Celebrating Art Across Multiple Mediums
By Troy Segal
Let your senses be dazzled by these exhibits, talks and screenings in New York that celebrate the power and beauty of different media—some newer, some older—and how they have evolved.
In its brief (by art form standards) 75-year history, TV has morphed from broadcast to cable to internet, from analog to digital, from live to filmed to video. What on earth will the next decade bring? Media advisory firm founder Spencer Grimes posits the outlook for “The Business of Television.” apexart, Dec. 16.
Long before video arcades, there were actual arcades: shooting galleries and state fair midways decorated with animatronic figures and moving sculptures or signs. This confluence of art and advertising is explored at a book talk and signing, given by the authors of Step Right Up: Classic American Arcade and Target Forms. American Folk Art Museum, Dec. 18.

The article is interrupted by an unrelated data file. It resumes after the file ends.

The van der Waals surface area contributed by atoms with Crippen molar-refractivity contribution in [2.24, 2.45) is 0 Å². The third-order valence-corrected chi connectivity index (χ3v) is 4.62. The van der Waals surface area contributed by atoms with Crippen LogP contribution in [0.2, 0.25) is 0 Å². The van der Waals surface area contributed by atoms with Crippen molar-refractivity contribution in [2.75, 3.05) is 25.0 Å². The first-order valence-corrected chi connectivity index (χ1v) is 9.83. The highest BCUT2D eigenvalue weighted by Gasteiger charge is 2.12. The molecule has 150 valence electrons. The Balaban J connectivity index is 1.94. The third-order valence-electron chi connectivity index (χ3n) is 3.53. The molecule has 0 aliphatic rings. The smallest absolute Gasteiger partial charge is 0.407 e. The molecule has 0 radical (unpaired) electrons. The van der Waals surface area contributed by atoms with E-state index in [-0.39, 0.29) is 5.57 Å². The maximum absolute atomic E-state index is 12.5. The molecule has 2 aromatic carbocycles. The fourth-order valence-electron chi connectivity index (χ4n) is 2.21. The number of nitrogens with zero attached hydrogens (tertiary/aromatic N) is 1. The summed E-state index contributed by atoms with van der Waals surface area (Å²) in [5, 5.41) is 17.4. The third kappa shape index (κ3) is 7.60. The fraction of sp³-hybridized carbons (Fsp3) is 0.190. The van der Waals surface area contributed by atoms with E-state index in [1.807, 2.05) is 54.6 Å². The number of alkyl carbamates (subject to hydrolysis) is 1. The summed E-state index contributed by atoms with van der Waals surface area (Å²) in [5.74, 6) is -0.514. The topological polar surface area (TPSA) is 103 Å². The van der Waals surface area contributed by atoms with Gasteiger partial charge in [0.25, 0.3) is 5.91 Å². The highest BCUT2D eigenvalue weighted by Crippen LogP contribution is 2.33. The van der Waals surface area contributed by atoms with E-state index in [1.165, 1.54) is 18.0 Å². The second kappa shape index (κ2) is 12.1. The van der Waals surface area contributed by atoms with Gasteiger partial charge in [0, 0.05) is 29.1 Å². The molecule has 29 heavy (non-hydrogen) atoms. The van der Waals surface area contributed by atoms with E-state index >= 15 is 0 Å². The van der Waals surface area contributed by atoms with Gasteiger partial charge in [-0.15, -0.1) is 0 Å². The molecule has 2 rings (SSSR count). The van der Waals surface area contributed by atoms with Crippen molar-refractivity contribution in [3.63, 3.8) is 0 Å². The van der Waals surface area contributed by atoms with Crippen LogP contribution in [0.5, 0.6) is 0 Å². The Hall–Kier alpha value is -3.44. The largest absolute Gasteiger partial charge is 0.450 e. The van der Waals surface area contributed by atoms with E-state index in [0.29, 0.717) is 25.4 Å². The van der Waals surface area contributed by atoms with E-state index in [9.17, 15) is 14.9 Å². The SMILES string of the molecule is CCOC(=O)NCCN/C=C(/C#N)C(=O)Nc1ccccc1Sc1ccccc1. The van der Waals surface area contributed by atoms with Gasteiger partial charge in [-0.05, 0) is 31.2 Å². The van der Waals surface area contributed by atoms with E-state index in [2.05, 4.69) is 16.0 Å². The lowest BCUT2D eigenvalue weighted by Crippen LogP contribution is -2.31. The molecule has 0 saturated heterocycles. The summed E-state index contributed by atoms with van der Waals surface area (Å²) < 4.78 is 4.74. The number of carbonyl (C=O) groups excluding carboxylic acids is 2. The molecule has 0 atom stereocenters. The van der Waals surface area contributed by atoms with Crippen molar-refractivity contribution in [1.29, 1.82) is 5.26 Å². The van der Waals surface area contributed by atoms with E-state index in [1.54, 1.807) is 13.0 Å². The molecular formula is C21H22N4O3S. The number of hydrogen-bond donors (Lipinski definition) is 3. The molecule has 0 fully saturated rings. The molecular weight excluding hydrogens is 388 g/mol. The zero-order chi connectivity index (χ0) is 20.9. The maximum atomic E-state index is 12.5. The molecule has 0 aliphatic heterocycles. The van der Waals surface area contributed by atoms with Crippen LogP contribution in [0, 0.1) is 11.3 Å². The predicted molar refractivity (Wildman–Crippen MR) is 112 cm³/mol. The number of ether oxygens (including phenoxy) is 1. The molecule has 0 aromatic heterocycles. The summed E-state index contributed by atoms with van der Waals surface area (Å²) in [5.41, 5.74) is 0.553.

Once upon a time, books were works of art, their text decorated with images that seemed to leap off the page. The glowing illustrations of medieval illuminated manuscripts—and their influence on 20th-century artists—is analyzed by scholar Barbara Rose. Morgan Library & Museum, Dec. 18.
We’re in a golden age of animation, some cinephiles say. See a prime example of the genre—in 3-D, no less—at this screening of the 2009 movie Coraline, a stop-motion feature about a little girl who discovers that alternative universes are not all they’re cracked up to be. Museum of the Moving Image, Dec. 20. (It’s part of the museum’s See It Big! animation series, which runs through Dec. 28.)
Take a Voyage to the Virtual with an exhibit of Nordic art that’s digital, sound-and-light-based and often interactive (Jan. 24–Apr. 4). This Scandinavia House: The Nordic Center in America show is complemented on Feb. 3 and Mar. 3 with evening viewings that include music and refreshments.